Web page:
I’m generally known as self-disciplined person, someone who sets and meets goals. I’ve beaten the odds, done the unexpected, gone beyond and proven doubters — and myself — wrong. It is a big part of what I do, helping others make progress through life challenges and toward desired changes.
About five years ago my Mom had a stroke, actually her third stroke. I had a habit of drinking three or four…okay five or more cans of diet Coke a day. My doctor had encouraged me to cut down. I blew it off, until that day. While visiting the hospital I decided no more. I have not had a diet Coke, or any other artificially sweetened soda, since. None, zero, period, end of conversation.
And I didn’t replace it with a similar course of sugar-sweetened soda. My “treat” is to drink about one (real) Coke a week and generally get by on unsweetened tea or water.
In spite of my discipline of ceasing to drink diet Coke, I fail when it comes to food. I could be referred to as a “fast food person.” Not that I frequent fast food restaurants — no, I eat fast. Too fast.
“Hi, I’m Jim.”
“I eat fast. Way too fast.”
It’s something of a life long habit. The end result is that I not only eat too fast, I eat too much. I know the equation, eat fast and the message can’t get from your stomach to your mind soon enough to tell you to stop.
I learned much of my love of food in my extended family. We would eat and then we would talk about eating. If you mentioned going out someone would ask, “Where’d you go?” which means, “What restaurant?” The follow-up is, “What did you have?” Which leads to comparisons with other restaurants, family recipes or a wandering conversation touching on various food related topics. Many of us worked in food services at one time or another. My first paycheck was from a restaurant, where my grandfather worked as well.
My Mom’s identity was in feeding “the boys.” That included my Dad, my brother, me and any friends or family who might be around. She often said her greatest joy was seeing us eat. When my sons came along, she became known as the “cinnamon roll Grandma.” Neighborhood kids would swarm our yard upon her arrival in anticipation of the famous treats.
In my young adult years I was anxious, driven, overly responsible. I was worried I’d never do enough, get it all done or do things quite right. I pushed others, but never as much as I pushed my self. As a program director at a Christian conference center, my responsibilities included coordinating summer staff. At mealtime I’d sit where I could see the room, all of the comings and goings, inhale my food. This would allow me to move from table to table checking in with staff members, keeping the flow of the day going.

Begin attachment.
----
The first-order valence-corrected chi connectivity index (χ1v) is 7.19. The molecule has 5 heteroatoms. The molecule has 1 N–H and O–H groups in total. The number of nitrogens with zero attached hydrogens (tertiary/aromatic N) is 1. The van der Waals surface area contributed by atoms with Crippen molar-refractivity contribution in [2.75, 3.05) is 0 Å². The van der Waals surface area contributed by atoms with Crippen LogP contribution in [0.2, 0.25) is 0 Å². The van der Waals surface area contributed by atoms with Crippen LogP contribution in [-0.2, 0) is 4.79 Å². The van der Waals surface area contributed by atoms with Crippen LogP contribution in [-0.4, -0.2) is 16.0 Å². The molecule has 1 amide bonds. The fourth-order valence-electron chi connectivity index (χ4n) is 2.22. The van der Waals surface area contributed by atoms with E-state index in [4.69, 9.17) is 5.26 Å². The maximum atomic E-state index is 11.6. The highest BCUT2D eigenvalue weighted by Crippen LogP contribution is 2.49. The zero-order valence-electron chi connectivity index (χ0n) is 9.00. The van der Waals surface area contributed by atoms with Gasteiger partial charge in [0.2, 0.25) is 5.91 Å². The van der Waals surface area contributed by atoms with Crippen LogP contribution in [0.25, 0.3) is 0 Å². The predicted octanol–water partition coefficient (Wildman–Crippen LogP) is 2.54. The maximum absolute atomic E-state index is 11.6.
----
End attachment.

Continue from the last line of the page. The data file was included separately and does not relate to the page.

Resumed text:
As time progressed my work became less active; meetings, desk time and travel. Food related activities increased: mealtime meetings, working lunches, events and celebrations, and work trips with their endless parade of buffets and nameless restaurants. At the same time my metabolism went south. You can guess the result.
When the term multi-tasking became vogue, I felt I’d found my level. I loved the idea of being able to do multiple things as quickly as possible. I’d amaze mere mortals by crushing deadlines, managing an overly full schedule, holding together diverse interests, programs and people. Checking things off a list became a matter of identity. Accomplishment equaled value.
As time progressed, I was able to gain a better understanding of reasonable expectations for self and others. I became more aware of what could and couldn’t be controlled. I think others would agree that I became much more relaxed in relationships and responsibilities. I found ways to live more by flow than a driven linear model. I learned it’s not always worth getting things done if relationships are sacrificed in the process. I’m much more at peace with life, the world, others and myself. You might think this deep sense of balance would permeate all of my life. You might be wrong. I still eat too much, too fast.
I’ve developed strategies to change my behavior. I try to be the last served, wait for others in a meal line, chew more, put down my fork, sip water, converse — anything to slow my pace, but with little success. I hate when others notice and comment. It proves my weakness and failure at mastering this ever-hovering ghost.
I could make a case that this is some divine gift to keep me humble, remembering I can’t do everything. I know about strength in weakness, waiting, trusting, letting go, spiritual disciplines and self-control. And I still know I eat too fast.
Wisdom and science agree. Eating slower is better. Maybe someday my eating habits will align with best practices. Or maybe I’ll just have to keep working on it.